NASA is funding the development of a swarm of robotic bees which they plan to send on a mission to explore inaccessible nooks and crannies on Mars.
The cyber-insects, dubbed Marsbees, are the size of bumblebees but have giant wings to generate sufficient lift to hover in the Martian atmosphere, which is approximately 100 times thinner than Earth’s.
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Developed by US and Japanese scientists, the robo-bees will be fitted with sensors and wireless devices to map and scan for signs of life on the red planet.
RT reports: The space agency says the machines, known as Marsbees, will be around the size of a bumblebee but have huge cicada-sized wings that will allow them to hover in the planet’s ultra-thin atmosphere. Proposed by a team from the University of Alabama (UA), the robo-bees will come fitted with sensors and wireless devices for mapping and scanning for signs of life.
It is hoped that Marsbees will replace rovers as primary vehicles for exploration and lead to the more detailed and extensive studies of Mars. While rovers currently operate on the surface of the planet, they move incredibly slowly. The Mars Curiosity Rover has moved just over 11 miles since landing on the planet’s surface in 2012. Under the Marsbees plan, a rover would only be necessary as a charging point for the robots.
“From a systems engineering perspective, the Marsbee offers many benefits over traditional aerospace systems,” Dr Chang-kwon Kang said in a statement. “The smaller volume, designed for the interplanetary spacecraft payload configuration, provides much more flexibility. Also, the Marsbee inherently offers more robustness to individual system failures.”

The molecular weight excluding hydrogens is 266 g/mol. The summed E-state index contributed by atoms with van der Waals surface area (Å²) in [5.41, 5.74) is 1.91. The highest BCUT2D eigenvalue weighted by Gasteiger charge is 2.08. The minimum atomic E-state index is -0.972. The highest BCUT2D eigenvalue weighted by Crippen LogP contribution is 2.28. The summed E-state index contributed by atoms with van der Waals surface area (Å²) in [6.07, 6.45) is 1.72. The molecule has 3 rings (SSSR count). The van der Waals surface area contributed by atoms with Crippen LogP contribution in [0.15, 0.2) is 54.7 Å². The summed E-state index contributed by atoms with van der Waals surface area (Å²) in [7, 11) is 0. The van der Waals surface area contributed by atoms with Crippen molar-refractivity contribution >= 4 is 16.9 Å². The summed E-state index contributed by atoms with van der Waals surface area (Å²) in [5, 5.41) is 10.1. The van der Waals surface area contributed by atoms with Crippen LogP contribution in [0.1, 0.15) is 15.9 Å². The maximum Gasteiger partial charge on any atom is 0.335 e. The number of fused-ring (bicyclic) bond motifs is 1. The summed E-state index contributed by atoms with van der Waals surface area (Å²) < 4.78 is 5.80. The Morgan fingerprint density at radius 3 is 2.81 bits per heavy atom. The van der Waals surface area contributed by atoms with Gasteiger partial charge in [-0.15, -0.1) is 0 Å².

The project is currently in its first phase, with scientists focusing on wing design, motion and weight that can hover in the Martian atmosphere. For this, the team will test the aerodynamic performance of the machines in a vacuum chamber with the air density reduced to 100 times lighter than Earth. “Maneuverability, wind gust rejection, take-off/landing, power implications, remote sensing, and mission optimization will be addressed in Phase II,” Kang said.
NASA hopes the Marsbees can be put into action before its first manned mission to Mars in the 2030s. The agency is funding the plan as part of a broader development initiative for 25 projects “that have the potential to transform future human and robotic exploration.” The NASA Innovative Advanced Concepts (NIAC) scheme includes projects in asteroid detection and mapping debris in low-Earth orbit.
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